I loved your site, and it is in my favorites! Thx. for having it, and a lot of greetings from Germany!

  16. I ment cooked chiken peaces should be taken out of chicken bouillon, cool down, than coat with flour, than soaked in egg, and than in bread crumbs, and than fried…

  17. OK – now that does explain the caramel cake mystery. I still liked your thick caramel better! Mmmmmm!
    I have yet to deep fry anything. I have a great fried chicken that I would like to try, but I just don’t know if I’m ready to delve into that yet.
    This looks finger licking good!

  18. whoa, wait a minute. what was half a person doing in your living room?!?

    this makes me rethink my $4 candy thermometer purchase a few weeks ago, untested so far…

  19. Neesha

    i have a question… i have left a few comments on a some entries here, just asking questions and maybe tips, but when i come back after a few days to check if there were any replies i find that my comments have been deleted. do you screen comments? i wonder what’s wrong with mine since i was only asking for help. can only specific people leave comments here?

  20. joanne

    I learned the hard way about cheapie candy/fry thermometers too. My cheapie was registering 50*F under! I had the runniest caramel. I ended up making another batch using my digital meat probe/timer thermometer. I MacGyvered a ball point pen clip to attach to the pot, and kept the probe in place. I have been eyeing a really pretty digital candy/fry thermometer now.

  21. I am also deep frying “challenged”. I have never been able to get fried chicken right! It is always raw in the middle. What I have resorted to doing is fry the chicken for about 5 minutes and then bake it the rest of the way in the oven. It does come out pretty good that way, but I do wish I could master traditional fried chicken. Sigh…..

  22. deb

    Neesha — I do not screen comments, however, we did lose a bunch of comments when hosts were moved over this week (so, if your comments were from the last three days, this would explain it). We did try to save the last 100 or so, but you guys are such prolific commenters (and I love it!) I still think we missed a bunch. Feel free to leave them again!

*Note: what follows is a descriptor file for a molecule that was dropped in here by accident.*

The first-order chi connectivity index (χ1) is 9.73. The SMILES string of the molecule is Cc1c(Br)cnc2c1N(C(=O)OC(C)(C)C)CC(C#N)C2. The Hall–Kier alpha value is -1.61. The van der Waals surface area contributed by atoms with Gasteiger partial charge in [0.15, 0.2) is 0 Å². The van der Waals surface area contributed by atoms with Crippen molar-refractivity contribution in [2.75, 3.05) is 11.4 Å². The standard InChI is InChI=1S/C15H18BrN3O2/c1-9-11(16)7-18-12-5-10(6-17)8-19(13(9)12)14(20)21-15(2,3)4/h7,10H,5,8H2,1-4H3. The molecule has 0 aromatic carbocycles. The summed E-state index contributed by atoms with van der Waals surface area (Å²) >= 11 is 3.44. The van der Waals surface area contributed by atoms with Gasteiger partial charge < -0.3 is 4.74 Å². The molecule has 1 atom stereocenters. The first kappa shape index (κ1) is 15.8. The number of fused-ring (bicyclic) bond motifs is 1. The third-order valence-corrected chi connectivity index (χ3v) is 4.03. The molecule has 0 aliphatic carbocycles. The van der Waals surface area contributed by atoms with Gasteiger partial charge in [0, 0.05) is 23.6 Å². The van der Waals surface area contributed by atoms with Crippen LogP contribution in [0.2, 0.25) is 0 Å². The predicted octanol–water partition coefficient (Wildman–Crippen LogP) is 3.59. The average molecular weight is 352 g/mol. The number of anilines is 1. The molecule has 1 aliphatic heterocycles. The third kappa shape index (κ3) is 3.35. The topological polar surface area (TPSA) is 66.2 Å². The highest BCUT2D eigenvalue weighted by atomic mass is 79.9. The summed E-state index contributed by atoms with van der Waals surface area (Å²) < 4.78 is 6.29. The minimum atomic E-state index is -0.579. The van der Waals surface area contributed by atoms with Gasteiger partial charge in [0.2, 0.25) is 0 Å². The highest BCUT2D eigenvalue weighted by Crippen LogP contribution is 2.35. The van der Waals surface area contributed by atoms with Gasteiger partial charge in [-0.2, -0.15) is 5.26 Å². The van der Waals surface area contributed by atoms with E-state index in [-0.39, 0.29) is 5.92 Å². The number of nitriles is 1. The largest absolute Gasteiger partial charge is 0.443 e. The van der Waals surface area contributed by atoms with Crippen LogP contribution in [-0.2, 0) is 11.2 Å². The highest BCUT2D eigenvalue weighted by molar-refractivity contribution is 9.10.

23. Neesha

    that’s good to know. :) i love this site and thanks for letting me know about those one bowl brownies. they’re the only brownie recipe that has worked for me.

  24. Oh, I haven’t eaten fried chicken since forEVer (actually, maybe only 1 month since I started dieting, but for a Filipino that’s an eternity). Your looks fantastic! I would spike my coating with a big handful of freshly ground black pepper :)

  25. Good job, Deb! As a Southerner, I’m extending you honorary membership when you fry chicken, especially if you season the flour and add a shot of hot sauce to the batter. If you’re ever without a thermometer when frying, take a pinch of flour or a pinch of the flour-batter goo on your hand and add it to the oil. If it starts to fry properly (healthy bubbles, versus sitting there doing nothing or quickly blackening), the oil is right.

    Save the oil. Drain it back into it’s orginal bottle and put it in the refrigerator. If the urge hits you to fry again in the next couple of months, you’ll already have oil. And used oil fries better than fresh oil (at the proper temp, used oil will fry to golden brown on the first batch versus new oil which will fry very light). Make sure you filter it before refrigeration.

  26. kat f.

    i was going to ask if this could be done in the oven instead of a deep-fryer, as i do not own one (although i do own some large pots and i suppose i could just buy a thermometer…) because to be honest your chicken looks amazing but the thought of all that hot oil kind of makes me nervous.

  27. Congratulations – on everything!!!!!!

    This also is the method for a couple other delicious Southern dishes: Chicken-fried steak ( no brine) and chicken-fried chicken, breast (pounded to, maybe 1/2-inch, skin removed) – So good!

  28. That chicken looks delicious! I’ve never deep fried anything, but this recipe will be the first for sure! If I wasn’t already brining a pork shoulder to make CI’s Cuban-Style Oven-Roasted Pork for tomorrow’s Giants game, I’d make this. Oh well, there’s always the Superbowl! Go G-men!

    The Teacher Learns to Cook

  29. It’s been years since I allowed myself to make fried chicken at home, because it is oh-so-good and then I feel that I want to eat every piece of it. In fact, I’m getting that feeling now, looking at your photos!

  30. deb

    Re: the 8.5 people. I’m actually cracking up because I barely remember writing that. Can we say “too many hours typing away at a keyboard” this week? Nonetheless, there were 8.5 people, sorta. The .5 is 1 year, 4 months and quite cute. Turns out our apartment (crystal glasses, CK stoneware, a madhouse of strip outlets, sharp corners, big fancy mirrors, shotgun propped in the corner) was not exactly toddler-proof! Not that he minded. We gave him our single kid toy to play with: a Russian doll.

  31. RobbieAnn

    Dear Deb and Company,